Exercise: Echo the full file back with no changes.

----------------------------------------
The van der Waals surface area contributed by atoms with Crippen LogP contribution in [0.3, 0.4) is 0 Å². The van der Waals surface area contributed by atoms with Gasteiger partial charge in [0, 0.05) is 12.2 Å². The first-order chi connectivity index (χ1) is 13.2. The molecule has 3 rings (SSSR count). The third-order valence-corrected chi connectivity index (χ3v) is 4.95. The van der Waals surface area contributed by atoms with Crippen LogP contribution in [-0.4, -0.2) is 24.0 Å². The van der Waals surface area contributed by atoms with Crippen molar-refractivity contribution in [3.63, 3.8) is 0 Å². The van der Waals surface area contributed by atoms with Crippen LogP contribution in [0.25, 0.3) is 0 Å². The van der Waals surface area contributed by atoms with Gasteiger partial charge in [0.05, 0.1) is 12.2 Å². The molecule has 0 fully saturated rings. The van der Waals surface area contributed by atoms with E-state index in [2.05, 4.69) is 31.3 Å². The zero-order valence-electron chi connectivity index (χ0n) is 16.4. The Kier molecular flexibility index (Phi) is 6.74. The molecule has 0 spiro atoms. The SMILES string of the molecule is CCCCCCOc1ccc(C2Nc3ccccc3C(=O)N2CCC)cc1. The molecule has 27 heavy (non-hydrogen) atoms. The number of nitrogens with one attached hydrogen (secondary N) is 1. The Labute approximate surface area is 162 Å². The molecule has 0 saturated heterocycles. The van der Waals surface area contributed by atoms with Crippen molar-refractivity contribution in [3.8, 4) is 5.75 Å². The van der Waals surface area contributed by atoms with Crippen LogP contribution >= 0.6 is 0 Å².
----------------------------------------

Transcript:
The van der Waals surface area contributed by atoms with Crippen LogP contribution in [0.3, 0.4) is 0 Å². The van der Waals surface area contributed by atoms with Gasteiger partial charge in [0, 0.05) is 12.2 Å². The first-order chi connectivity index (χ1) is 13.2. The molecule has 3 rings (SSSR count). The third-order valence-corrected chi connectivity index (χ3v) is 4.95. The van der Waals surface area contributed by atoms with Crippen LogP contribution in [-0.4, -0.2) is 24.0 Å². The van der Waals surface area contributed by atoms with Crippen molar-refractivity contribution in [3.63, 3.8) is 0 Å². The van der Waals surface area contributed by atoms with Crippen LogP contribution in [0.25, 0.3) is 0 Å². The van der Waals surface area contributed by atoms with Gasteiger partial charge in [0.05, 0.1) is 12.2 Å². The molecule has 0 fully saturated rings. The van der Waals surface area contributed by atoms with E-state index in [2.05, 4.69) is 31.3 Å². The zero-order valence-electron chi connectivity index (χ0n) is 16.4. The Kier molecular flexibility index (Phi) is 6.74. The molecule has 0 spiro atoms. The SMILES string of the molecule is CCCCCCOc1ccc(C2Nc3ccccc3C(=O)N2CCC)cc1. The molecule has 27 heavy (non-hydrogen) atoms. The number of nitrogens with one attached hydrogen (secondary N) is 1. The Labute approximate surface area is 162 Å². The molecule has 0 saturated heterocycles. The van der Waals surface area contributed by atoms with Crippen molar-refractivity contribution in [3.8, 4) is 5.75 Å². The van der Waals surface area contributed by atoms with Crippen LogP contribution >= 0.6 is 0 Å².